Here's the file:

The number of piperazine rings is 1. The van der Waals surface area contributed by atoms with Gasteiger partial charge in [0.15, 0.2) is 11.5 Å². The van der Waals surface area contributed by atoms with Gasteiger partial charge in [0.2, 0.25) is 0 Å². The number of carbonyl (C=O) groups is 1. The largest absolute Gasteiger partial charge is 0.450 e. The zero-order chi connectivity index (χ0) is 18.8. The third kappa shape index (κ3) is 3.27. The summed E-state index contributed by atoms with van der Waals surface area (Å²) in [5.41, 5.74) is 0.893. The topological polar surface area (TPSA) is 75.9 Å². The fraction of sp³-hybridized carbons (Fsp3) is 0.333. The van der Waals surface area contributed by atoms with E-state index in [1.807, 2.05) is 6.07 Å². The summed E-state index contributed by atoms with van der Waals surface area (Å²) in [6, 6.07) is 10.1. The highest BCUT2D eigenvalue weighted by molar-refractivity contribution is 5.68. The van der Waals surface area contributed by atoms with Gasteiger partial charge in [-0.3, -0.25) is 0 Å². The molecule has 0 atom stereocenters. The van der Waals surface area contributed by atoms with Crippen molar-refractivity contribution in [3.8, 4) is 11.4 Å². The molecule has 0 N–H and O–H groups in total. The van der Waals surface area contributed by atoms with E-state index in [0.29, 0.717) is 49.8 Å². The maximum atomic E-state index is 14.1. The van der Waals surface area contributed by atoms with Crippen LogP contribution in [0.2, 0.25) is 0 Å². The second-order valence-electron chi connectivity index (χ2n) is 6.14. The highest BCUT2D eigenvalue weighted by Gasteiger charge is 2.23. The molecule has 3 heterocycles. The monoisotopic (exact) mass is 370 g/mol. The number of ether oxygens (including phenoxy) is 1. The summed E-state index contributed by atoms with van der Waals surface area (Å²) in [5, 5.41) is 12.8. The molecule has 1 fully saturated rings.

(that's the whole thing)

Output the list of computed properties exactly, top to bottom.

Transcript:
The number of piperazine rings is 1. The van der Waals surface area contributed by atoms with Gasteiger partial charge in [0.15, 0.2) is 11.5 Å². The van der Waals surface area contributed by atoms with Gasteiger partial charge in [0.2, 0.25) is 0 Å². The number of carbonyl (C=O) groups is 1. The largest absolute Gasteiger partial charge is 0.450 e. The zero-order chi connectivity index (χ0) is 18.8. The third kappa shape index (κ3) is 3.27. The summed E-state index contributed by atoms with van der Waals surface area (Å²) in [5.41, 5.74) is 0.893. The topological polar surface area (TPSA) is 75.9 Å². The fraction of sp³-hybridized carbons (Fsp3) is 0.333. The van der Waals surface area contributed by atoms with E-state index in [1.807, 2.05) is 6.07 Å². The summed E-state index contributed by atoms with van der Waals surface area (Å²) in [6, 6.07) is 10.1. The highest BCUT2D eigenvalue weighted by molar-refractivity contribution is 5.68. The van der Waals surface area contributed by atoms with Gasteiger partial charge in [-0.3, -0.25) is 0 Å². The molecule has 0 atom stereocenters. The van der Waals surface area contributed by atoms with Crippen molar-refractivity contribution in [3.8, 4) is 11.4 Å². The molecule has 0 N–H and O–H groups in total. The van der Waals surface area contributed by atoms with E-state index in [0.29, 0.717) is 49.8 Å². The maximum atomic E-state index is 14.1. The van der Waals surface area contributed by atoms with Crippen LogP contribution in [0.2, 0.25) is 0 Å². The second-order valence-electron chi connectivity index (χ2n) is 6.14. The highest BCUT2D eigenvalue weighted by Gasteiger charge is 2.23. The molecule has 3 heterocycles. The monoisotopic (exact) mass is 370 g/mol. The number of ether oxygens (including phenoxy) is 1. The summed E-state index contributed by atoms with van der Waals surface area (Å²) in [5, 5.41) is 12.8. The molecule has 1 fully saturated rings.